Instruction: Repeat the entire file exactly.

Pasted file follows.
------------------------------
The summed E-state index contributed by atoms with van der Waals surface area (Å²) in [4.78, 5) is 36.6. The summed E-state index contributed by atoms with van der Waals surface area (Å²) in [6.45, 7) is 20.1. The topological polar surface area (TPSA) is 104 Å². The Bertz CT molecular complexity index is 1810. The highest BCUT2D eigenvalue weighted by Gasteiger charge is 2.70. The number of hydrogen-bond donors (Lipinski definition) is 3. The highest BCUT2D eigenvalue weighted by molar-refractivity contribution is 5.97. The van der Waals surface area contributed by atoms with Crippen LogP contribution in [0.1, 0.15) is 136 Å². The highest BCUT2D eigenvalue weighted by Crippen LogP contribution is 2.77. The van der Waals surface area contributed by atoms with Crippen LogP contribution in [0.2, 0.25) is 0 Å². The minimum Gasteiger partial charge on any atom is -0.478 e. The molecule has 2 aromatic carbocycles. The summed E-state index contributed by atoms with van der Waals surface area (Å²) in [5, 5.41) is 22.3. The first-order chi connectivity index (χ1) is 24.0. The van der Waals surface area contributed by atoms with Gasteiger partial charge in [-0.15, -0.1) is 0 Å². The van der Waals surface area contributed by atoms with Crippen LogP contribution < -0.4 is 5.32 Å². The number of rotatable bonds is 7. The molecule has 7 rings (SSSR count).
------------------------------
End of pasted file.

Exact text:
The summed E-state index contributed by atoms with van der Waals surface area (Å²) in [4.78, 5) is 36.6. The summed E-state index contributed by atoms with van der Waals surface area (Å²) in [6.45, 7) is 20.1. The topological polar surface area (TPSA) is 104 Å². The Bertz CT molecular complexity index is 1810. The highest BCUT2D eigenvalue weighted by Gasteiger charge is 2.70. The number of hydrogen-bond donors (Lipinski definition) is 3. The highest BCUT2D eigenvalue weighted by molar-refractivity contribution is 5.97. The van der Waals surface area contributed by atoms with Crippen LogP contribution in [0.1, 0.15) is 136 Å². The highest BCUT2D eigenvalue weighted by Crippen LogP contribution is 2.77. The van der Waals surface area contributed by atoms with Crippen LogP contribution in [0.2, 0.25) is 0 Å². The minimum Gasteiger partial charge on any atom is -0.478 e. The molecule has 2 aromatic carbocycles. The summed E-state index contributed by atoms with van der Waals surface area (Å²) in [5, 5.41) is 22.3. The first-order chi connectivity index (χ1) is 24.0. The van der Waals surface area contributed by atoms with Gasteiger partial charge in [-0.15, -0.1) is 0 Å². The van der Waals surface area contributed by atoms with Crippen LogP contribution < -0.4 is 5.32 Å². The number of rotatable bonds is 7. The molecule has 7 rings (SSSR count).